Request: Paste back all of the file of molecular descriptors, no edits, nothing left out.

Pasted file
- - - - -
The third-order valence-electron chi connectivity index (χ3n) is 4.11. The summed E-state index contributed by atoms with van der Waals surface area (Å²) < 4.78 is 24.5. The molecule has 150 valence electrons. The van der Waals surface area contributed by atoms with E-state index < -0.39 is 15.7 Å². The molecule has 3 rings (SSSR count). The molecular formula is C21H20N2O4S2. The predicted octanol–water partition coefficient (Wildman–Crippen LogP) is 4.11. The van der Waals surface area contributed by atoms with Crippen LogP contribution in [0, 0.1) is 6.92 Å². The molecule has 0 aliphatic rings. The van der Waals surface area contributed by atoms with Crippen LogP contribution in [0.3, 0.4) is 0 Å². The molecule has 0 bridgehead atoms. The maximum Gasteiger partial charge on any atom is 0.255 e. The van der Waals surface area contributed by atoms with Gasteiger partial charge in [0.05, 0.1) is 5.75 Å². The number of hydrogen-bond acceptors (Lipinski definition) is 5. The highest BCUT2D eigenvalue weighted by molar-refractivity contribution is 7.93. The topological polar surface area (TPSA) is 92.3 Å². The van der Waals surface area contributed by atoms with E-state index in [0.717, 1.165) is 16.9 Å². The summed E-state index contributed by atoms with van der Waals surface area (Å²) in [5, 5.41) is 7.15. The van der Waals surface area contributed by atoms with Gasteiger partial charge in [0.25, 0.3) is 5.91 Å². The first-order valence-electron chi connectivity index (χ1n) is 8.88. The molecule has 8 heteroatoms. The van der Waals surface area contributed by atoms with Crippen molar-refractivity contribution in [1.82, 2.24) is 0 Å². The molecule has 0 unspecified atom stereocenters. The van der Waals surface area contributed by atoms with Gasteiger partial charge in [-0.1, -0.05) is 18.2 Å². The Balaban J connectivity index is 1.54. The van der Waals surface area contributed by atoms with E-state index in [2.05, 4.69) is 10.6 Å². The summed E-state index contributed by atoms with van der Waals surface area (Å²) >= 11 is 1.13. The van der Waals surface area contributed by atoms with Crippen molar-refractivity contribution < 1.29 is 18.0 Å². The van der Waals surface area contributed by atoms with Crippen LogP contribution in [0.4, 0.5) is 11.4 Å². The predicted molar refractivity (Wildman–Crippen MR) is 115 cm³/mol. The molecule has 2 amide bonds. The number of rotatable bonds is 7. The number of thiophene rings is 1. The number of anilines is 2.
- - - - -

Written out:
The third-order valence-electron chi connectivity index (χ3n) is 4.11. The summed E-state index contributed by atoms with van der Waals surface area (Å²) < 4.78 is 24.5. The molecule has 150 valence electrons. The van der Waals surface area contributed by atoms with E-state index < -0.39 is 15.7 Å². The molecule has 3 rings (SSSR count). The molecular formula is C21H20N2O4S2. The predicted octanol–water partition coefficient (Wildman–Crippen LogP) is 4.11. The van der Waals surface area contributed by atoms with Crippen LogP contribution in [0, 0.1) is 6.92 Å². The molecule has 0 aliphatic rings. The van der Waals surface area contributed by atoms with Crippen LogP contribution in [0.3, 0.4) is 0 Å². The molecule has 0 bridgehead atoms. The maximum Gasteiger partial charge on any atom is 0.255 e. The van der Waals surface area contributed by atoms with Gasteiger partial charge in [0.05, 0.1) is 5.75 Å². The number of hydrogen-bond acceptors (Lipinski definition) is 5. The highest BCUT2D eigenvalue weighted by molar-refractivity contribution is 7.93. The topological polar surface area (TPSA) is 92.3 Å². The van der Waals surface area contributed by atoms with E-state index in [0.717, 1.165) is 16.9 Å². The summed E-state index contributed by atoms with van der Waals surface area (Å²) in [5, 5.41) is 7.15. The van der Waals surface area contributed by atoms with Gasteiger partial charge in [0.25, 0.3) is 5.91 Å². The first-order valence-electron chi connectivity index (χ1n) is 8.88. The molecule has 8 heteroatoms. The van der Waals surface area contributed by atoms with Crippen molar-refractivity contribution in [1.82, 2.24) is 0 Å². The molecule has 0 unspecified atom stereocenters. The van der Waals surface area contributed by atoms with Gasteiger partial charge in [-0.1, -0.05) is 18.2 Å². The Balaban J connectivity index is 1.54. The van der Waals surface area contributed by atoms with E-state index in [2.05, 4.69) is 10.6 Å². The summed E-state index contributed by atoms with van der Waals surface area (Å²) >= 11 is 1.13. The van der Waals surface area contributed by atoms with Crippen molar-refractivity contribution < 1.29 is 18.0 Å². The van der Waals surface area contributed by atoms with Crippen LogP contribution in [0.4, 0.5) is 11.4 Å². The predicted molar refractivity (Wildman–Crippen MR) is 115 cm³/mol. The molecule has 2 amide bonds. The number of rotatable bonds is 7. The number of thiophene rings is 1. The number of anilines is 2.